The second success was the design of a prototype concept as a solution aimed at meeting the user requirements identified during UX research activities. A hi-fi prototype platform named GoCare was finalized, taking into consideration major pain-points and user needs—especially those regarding the management of the hospitalization at a homecare service, and the logistics planning required for its delivery. GoCare is software that enables medical staff to monitor the status of patients, schedule the home visit calendar, and manage logistics, and medical teams. It is important to understand that in homecare services, there is an externalization of hospital services to home, meaning that a complex number of people and resources are moving around the city. This means that thoughtful organization and communication is a must. Currently everything is done manually, so there is a lot of paperwork that moves in and out from the hospital. The main objective of the platform is to support organizational tasks, allowing more efficiency but also more time with patients.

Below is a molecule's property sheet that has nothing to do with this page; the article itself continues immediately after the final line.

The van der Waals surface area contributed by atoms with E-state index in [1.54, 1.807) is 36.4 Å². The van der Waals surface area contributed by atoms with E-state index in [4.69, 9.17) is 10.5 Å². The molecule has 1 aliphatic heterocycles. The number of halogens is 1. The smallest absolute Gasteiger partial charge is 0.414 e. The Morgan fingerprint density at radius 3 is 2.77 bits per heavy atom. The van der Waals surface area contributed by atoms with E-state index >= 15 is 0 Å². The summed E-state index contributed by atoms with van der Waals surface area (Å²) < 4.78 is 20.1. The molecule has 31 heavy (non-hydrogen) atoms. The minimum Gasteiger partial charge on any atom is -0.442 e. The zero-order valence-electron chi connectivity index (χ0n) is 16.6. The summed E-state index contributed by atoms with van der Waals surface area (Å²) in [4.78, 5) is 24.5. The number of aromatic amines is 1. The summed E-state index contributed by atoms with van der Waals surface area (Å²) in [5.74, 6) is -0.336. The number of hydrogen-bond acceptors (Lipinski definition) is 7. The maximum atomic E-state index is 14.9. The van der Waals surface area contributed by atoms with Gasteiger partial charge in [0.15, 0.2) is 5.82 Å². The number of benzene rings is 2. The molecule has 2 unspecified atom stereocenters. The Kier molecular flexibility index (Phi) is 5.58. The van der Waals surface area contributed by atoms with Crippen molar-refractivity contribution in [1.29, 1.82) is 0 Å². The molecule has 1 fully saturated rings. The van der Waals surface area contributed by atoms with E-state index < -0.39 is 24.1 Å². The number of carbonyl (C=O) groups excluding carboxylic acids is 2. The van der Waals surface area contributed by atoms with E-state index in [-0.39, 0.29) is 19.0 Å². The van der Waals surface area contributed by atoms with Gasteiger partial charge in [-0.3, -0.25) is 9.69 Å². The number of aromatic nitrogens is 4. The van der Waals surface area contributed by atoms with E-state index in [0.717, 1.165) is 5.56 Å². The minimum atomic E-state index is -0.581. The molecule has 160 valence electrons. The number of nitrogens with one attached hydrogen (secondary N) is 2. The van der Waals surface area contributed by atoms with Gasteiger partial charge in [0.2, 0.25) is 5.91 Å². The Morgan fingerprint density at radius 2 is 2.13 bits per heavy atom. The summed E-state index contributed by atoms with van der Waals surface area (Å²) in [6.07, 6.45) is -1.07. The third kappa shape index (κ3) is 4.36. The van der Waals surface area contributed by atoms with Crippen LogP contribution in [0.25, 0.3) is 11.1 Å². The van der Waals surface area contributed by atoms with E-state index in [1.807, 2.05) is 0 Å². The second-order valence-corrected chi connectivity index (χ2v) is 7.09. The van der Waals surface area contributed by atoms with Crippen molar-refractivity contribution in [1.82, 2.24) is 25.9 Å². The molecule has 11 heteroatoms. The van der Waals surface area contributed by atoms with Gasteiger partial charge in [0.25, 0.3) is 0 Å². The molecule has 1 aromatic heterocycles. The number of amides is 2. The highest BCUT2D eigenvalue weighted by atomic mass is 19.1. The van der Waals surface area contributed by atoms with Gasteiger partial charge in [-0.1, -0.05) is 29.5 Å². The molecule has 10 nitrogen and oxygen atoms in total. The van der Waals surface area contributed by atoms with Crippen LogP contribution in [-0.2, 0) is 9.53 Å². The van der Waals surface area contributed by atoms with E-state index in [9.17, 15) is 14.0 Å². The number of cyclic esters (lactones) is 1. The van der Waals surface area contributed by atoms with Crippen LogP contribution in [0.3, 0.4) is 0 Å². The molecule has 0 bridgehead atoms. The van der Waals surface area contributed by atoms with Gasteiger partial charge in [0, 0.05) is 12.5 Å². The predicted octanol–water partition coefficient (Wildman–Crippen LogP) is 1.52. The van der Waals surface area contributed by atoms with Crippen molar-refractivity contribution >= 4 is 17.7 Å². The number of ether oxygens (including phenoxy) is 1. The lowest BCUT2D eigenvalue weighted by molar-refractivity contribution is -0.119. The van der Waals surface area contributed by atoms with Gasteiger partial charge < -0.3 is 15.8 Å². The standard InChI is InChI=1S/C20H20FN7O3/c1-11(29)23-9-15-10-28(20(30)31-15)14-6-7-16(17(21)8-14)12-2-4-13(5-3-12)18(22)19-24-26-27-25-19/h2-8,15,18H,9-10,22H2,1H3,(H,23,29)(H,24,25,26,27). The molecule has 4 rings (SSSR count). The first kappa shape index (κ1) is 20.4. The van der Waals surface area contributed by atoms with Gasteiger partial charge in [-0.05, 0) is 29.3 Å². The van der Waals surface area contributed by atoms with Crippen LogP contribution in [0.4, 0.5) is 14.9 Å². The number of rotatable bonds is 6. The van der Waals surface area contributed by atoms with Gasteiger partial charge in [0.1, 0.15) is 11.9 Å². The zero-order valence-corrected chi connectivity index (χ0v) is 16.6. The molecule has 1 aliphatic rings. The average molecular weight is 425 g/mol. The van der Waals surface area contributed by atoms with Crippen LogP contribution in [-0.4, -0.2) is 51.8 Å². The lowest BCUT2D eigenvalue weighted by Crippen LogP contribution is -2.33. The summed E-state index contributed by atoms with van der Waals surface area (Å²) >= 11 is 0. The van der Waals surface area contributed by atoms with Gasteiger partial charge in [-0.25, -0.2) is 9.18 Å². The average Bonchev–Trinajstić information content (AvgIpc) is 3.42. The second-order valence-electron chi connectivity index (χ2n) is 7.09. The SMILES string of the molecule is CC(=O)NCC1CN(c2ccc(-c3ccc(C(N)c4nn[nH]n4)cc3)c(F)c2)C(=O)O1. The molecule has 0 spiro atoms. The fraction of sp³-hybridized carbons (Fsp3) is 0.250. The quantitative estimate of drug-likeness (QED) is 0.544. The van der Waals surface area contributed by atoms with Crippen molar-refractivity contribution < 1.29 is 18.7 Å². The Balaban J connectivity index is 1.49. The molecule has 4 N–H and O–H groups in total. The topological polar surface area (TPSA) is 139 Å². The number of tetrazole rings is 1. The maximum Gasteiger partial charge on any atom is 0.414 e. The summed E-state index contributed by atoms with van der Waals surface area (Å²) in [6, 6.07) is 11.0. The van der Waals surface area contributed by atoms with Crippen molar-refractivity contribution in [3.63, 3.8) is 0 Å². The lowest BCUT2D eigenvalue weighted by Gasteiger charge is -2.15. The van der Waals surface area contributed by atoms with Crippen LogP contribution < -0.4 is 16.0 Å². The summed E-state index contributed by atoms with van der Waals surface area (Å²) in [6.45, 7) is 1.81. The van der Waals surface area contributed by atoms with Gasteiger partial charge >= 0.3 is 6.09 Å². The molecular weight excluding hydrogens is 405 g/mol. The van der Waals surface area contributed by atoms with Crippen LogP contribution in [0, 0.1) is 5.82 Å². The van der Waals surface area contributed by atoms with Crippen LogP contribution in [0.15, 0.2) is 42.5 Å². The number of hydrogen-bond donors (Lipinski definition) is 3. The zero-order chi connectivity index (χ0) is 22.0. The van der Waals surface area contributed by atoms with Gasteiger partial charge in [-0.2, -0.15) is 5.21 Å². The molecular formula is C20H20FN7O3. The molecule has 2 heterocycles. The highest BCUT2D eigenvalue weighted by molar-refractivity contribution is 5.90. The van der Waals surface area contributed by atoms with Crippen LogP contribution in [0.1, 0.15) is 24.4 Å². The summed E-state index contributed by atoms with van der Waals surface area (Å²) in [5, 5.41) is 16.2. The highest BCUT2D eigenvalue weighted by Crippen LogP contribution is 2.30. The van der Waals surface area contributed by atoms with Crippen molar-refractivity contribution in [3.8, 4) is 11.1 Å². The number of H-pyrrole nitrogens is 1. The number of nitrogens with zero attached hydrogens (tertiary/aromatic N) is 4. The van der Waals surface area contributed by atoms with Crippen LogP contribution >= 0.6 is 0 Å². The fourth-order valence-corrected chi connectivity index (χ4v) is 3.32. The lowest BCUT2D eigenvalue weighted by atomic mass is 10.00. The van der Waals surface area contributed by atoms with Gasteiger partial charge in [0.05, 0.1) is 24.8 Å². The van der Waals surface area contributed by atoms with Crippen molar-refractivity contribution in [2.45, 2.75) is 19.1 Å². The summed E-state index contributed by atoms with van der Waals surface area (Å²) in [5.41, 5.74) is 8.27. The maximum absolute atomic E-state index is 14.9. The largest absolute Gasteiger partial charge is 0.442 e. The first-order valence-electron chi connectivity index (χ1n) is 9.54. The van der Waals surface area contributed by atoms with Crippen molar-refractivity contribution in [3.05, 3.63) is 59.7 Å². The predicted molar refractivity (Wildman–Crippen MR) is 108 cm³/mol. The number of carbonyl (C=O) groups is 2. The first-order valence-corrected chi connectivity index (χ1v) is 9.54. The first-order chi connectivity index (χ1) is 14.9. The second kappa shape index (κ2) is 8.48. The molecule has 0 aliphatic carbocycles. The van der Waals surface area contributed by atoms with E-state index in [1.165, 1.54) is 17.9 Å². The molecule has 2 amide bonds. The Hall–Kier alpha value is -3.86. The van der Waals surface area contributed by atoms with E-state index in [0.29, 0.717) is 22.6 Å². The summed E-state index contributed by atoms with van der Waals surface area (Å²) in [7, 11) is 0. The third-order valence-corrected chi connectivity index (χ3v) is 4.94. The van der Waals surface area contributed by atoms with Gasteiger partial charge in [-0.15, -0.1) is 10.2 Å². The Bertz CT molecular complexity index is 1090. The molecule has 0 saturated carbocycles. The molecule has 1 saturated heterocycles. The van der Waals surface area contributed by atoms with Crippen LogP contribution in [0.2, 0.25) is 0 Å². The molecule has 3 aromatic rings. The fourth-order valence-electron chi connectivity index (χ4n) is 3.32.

Informed by ethnographic research, the digital platform is meant for doctors and nurses and is integrated with the needs expressed by the caregivers. It was presented to the medical staff and usability testing is currently in progress. The platform is receiving positive feedback considering the high value of optimizing and simplifying daily work. While it can relieve the staff from paperwork and workarounds in their flow, it is important to note that the platform is based on a highly significant element that was identified and understood only due to the research: the intimate and trusting relationship between the medical staff and their patients and caregivers. Indeed, this aspect is at the center of the homecare service and still represents the most valuable characteristic that enables hospitals to provide good (e-)care. In a world of increasingly heterogeneous and interconnected contexts, and domains of design, production and use, the aim is not merely ‘getting closer’ to final users (healthcare practitioners, doctors, patients, caregivers) and real-life contexts, through familiarization, mediation, and facilitation. The aim is also to create a critical and theoretically-informed distance from which to perceive and reflect upon complex and situated relations between people, technology, and design.